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    Our current understanding of the chemistry and mass-loss processes in solar-like stars at the end of their evolution depends critically on the description of convection, pulsations and shocks in the extended stellar atmosphere. Three-dimensional hydrodynamical stellar atmosphere models provide observational predictions, but so far the resolution to constrain the complex temperature and velocity structures seen in the models has been lacking. Here we present submillimeter continuum and line observations that resolve the atmosphere of the asymptotic giant branch star W Hya. We show that hot gas with chromospheric characteristics exists around the star. Its filling factor is shown to be small. The existence of such gas requires shocks with a cooling time larger than commonly assumed. A shocked hot layer will be an important ingredient in the models of stellar convection, pulsation and chemistry that underlie our current understanding of the late stages of stellar evolution.Comment: 30 pages, 9 figures, including Supplementary information. Author manuscript version before editorial/copyediting by Nature Astronomy. Journal version available via http://rdcu.be/xUW

    Precision Analysis of Evolved Stars

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    Evolved stars dominate galactic spectra, enrich the galactic medium, expand to change their planetary systems, eject winds of a complex nature, produce spectacular nebulae and illuminate them, and transfer material between binary companions. While doing this, they fill the HR diagram with diagnostic loops that write the story of late stellar evolution. Evolved stars sometimes release unfathomable amounts of energy in neutrinos, light, kinetic flow, and gravitational waves. During these late-life times, stars evolve complexly, with expansion, convection, mixing, pulsation, mass loss. Some processes have virtually no spatial symmetries, and are poorly addressed with low-resolution measurements and analysis. Even a "simple" question as how to model mass loss resists solution. However, new methods offer increasingly diagnostic tools. Astrometry reveals populations and groupings. Pulsations/oscillations support study of stellar interiors. Optical/radio interferometry enable 2-3d imagery of atmospheres and shells. Bright stars with rich molecular spectra and velocity fields are a ripe opportunity for imaging with high spatial and spectral resolution, giving insight into the physics and modeling of later stellar evolution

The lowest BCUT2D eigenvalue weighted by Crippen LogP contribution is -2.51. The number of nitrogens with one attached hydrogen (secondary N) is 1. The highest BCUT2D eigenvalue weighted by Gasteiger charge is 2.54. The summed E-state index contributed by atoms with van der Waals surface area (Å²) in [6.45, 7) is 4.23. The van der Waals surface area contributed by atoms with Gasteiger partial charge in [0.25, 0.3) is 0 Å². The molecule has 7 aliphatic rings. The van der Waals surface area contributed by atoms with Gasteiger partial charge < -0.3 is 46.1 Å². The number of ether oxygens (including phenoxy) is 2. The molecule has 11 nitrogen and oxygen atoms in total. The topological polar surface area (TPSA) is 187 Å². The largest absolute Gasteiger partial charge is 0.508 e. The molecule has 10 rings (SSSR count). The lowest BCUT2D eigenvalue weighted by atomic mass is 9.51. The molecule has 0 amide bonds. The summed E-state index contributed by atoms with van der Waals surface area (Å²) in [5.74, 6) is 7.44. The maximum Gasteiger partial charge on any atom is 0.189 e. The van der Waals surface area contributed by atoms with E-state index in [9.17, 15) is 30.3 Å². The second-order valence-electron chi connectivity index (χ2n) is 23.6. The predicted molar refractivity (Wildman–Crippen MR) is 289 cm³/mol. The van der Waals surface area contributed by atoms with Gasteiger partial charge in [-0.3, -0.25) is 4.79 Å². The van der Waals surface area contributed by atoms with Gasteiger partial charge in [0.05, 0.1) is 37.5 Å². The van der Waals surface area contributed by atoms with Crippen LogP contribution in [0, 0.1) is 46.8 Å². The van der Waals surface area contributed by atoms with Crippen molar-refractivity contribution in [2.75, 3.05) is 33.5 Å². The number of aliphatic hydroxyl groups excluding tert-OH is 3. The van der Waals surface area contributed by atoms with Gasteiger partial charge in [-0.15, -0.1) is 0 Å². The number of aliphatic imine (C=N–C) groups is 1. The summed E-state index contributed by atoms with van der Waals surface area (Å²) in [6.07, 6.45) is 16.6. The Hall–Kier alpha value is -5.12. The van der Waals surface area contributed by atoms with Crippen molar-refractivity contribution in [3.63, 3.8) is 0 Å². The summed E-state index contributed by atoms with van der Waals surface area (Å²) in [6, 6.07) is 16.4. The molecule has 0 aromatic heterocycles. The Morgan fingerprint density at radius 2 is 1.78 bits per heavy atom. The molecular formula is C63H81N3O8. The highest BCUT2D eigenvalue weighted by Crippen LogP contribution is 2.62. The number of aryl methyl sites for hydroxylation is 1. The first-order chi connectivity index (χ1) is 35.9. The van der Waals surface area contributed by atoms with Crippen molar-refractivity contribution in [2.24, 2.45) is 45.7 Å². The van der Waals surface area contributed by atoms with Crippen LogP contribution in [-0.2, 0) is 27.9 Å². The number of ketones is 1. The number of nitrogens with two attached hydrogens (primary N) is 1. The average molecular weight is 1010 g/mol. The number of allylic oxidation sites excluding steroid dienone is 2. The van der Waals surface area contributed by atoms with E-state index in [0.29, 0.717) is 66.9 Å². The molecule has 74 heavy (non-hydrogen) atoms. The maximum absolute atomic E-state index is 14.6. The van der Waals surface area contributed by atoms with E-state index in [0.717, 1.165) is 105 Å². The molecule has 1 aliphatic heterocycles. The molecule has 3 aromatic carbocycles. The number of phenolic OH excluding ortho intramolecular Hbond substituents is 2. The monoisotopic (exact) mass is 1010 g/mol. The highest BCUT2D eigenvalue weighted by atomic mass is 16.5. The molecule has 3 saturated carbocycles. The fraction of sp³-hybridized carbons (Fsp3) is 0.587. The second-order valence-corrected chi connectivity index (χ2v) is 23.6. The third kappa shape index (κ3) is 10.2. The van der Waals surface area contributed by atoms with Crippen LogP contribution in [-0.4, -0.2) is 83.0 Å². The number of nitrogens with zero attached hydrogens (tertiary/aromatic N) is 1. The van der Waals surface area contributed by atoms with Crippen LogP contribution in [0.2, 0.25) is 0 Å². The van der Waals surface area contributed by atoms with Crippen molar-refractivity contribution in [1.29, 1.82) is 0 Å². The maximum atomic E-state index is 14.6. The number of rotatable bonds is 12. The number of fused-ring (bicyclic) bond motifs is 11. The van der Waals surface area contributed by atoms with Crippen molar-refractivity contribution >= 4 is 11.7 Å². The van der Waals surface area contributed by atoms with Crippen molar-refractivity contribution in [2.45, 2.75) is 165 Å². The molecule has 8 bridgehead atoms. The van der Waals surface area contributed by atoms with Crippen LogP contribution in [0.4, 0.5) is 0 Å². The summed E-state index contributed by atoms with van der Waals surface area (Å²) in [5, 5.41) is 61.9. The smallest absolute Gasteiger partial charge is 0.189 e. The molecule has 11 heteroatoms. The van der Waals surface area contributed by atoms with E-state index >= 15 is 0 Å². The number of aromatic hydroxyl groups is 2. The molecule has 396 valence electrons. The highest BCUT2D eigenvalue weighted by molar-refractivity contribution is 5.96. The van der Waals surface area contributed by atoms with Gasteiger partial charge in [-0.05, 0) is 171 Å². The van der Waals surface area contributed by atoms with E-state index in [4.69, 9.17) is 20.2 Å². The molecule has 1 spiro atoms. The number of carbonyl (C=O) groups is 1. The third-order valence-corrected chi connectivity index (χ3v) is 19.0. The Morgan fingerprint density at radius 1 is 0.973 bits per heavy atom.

Precision Analysis of Evolved Stars

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    Evolved stars dominate galactic spectra, enrich the galactic medium, expand to change their planetary systems, eject winds of a complex nature, produce spectacular nebulae and illuminate them, and transfer material between binary companions. While doing this, they fill the HR diagram with diagnostic loops that write the story of late stellar evolution. Evolved stars sometimes release unfathomable amounts of energy in neutrinos, light, kinetic flow, and gravitational waves. During these late-life times, stars evolve complexly, with expansion, convection, mixing, pulsation, mass loss. Some processes have virtually no spatial symmetries, and are poorly addressed with low-resolution measurements and analysis. Even a "simple" question as how to model mass loss resists solution. However, new methods offer increasingly diagnostic tools. Astrometry reveals populations and groupings. Pulsations/oscillations support study of stellar interiors. Optical/radio interferometry enable 2-3d imagery of atmospheres and shells. Bright stars with rich molecular spectra and velocity fields are a ripe opportunity for imaging with high spatial and spectral resolution, giving insight into the physics and modeling of later stellar evolution.Comment: Decadal2020 Science White Paper; 6 pages, 12 figure